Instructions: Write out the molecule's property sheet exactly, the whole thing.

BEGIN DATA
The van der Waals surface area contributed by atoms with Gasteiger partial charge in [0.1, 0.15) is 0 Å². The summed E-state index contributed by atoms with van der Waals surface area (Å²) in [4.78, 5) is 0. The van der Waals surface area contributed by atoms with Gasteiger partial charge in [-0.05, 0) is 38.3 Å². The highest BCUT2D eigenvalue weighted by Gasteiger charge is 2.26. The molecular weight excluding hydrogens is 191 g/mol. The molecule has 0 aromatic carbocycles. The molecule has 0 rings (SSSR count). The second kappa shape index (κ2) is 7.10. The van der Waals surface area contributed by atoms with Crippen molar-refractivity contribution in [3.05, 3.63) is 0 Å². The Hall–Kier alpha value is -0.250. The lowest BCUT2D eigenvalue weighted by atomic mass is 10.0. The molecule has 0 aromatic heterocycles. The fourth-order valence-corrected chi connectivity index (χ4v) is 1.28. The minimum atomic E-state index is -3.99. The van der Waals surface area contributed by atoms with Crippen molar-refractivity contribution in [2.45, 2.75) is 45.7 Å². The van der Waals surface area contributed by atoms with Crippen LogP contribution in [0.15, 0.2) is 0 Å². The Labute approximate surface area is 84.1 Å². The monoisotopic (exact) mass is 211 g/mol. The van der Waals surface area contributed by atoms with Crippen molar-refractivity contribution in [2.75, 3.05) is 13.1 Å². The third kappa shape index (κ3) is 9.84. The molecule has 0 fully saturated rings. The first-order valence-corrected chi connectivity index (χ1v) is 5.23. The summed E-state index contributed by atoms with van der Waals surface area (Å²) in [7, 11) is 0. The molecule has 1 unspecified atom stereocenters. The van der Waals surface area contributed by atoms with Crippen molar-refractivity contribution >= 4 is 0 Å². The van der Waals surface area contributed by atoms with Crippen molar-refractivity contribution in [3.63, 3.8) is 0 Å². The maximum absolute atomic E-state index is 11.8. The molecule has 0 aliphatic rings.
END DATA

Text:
The van der Waals surface area contributed by atoms with Gasteiger partial charge in [0.1, 0.15) is 0 Å². The summed E-state index contributed by atoms with van der Waals surface area (Å²) in [4.78, 5) is 0. The van der Waals surface area contributed by atoms with Gasteiger partial charge in [-0.05, 0) is 38.3 Å². The highest BCUT2D eigenvalue weighted by Gasteiger charge is 2.26. The molecular weight excluding hydrogens is 191 g/mol. The molecule has 0 aromatic carbocycles. The molecule has 0 rings (SSSR count). The second kappa shape index (κ2) is 7.10. The van der Waals surface area contributed by atoms with Crippen molar-refractivity contribution in [3.05, 3.63) is 0 Å². The Hall–Kier alpha value is -0.250. The lowest BCUT2D eigenvalue weighted by atomic mass is 10.0. The molecule has 0 aromatic heterocycles. The fourth-order valence-corrected chi connectivity index (χ4v) is 1.28. The minimum atomic E-state index is -3.99. The van der Waals surface area contributed by atoms with Crippen molar-refractivity contribution in [2.45, 2.75) is 45.7 Å². The van der Waals surface area contributed by atoms with Crippen LogP contribution in [0.15, 0.2) is 0 Å². The Labute approximate surface area is 84.1 Å². The monoisotopic (exact) mass is 211 g/mol. The van der Waals surface area contributed by atoms with Crippen molar-refractivity contribution in [2.75, 3.05) is 13.1 Å². The third kappa shape index (κ3) is 9.84. The molecule has 0 fully saturated rings. The first-order valence-corrected chi connectivity index (χ1v) is 5.23. The summed E-state index contributed by atoms with van der Waals surface area (Å²) in [7, 11) is 0. The molecule has 1 unspecified atom stereocenters. The van der Waals surface area contributed by atoms with Crippen molar-refractivity contribution >= 4 is 0 Å². The van der Waals surface area contributed by atoms with Crippen molar-refractivity contribution in [3.63, 3.8) is 0 Å². The maximum absolute atomic E-state index is 11.8. The molecule has 0 aliphatic rings.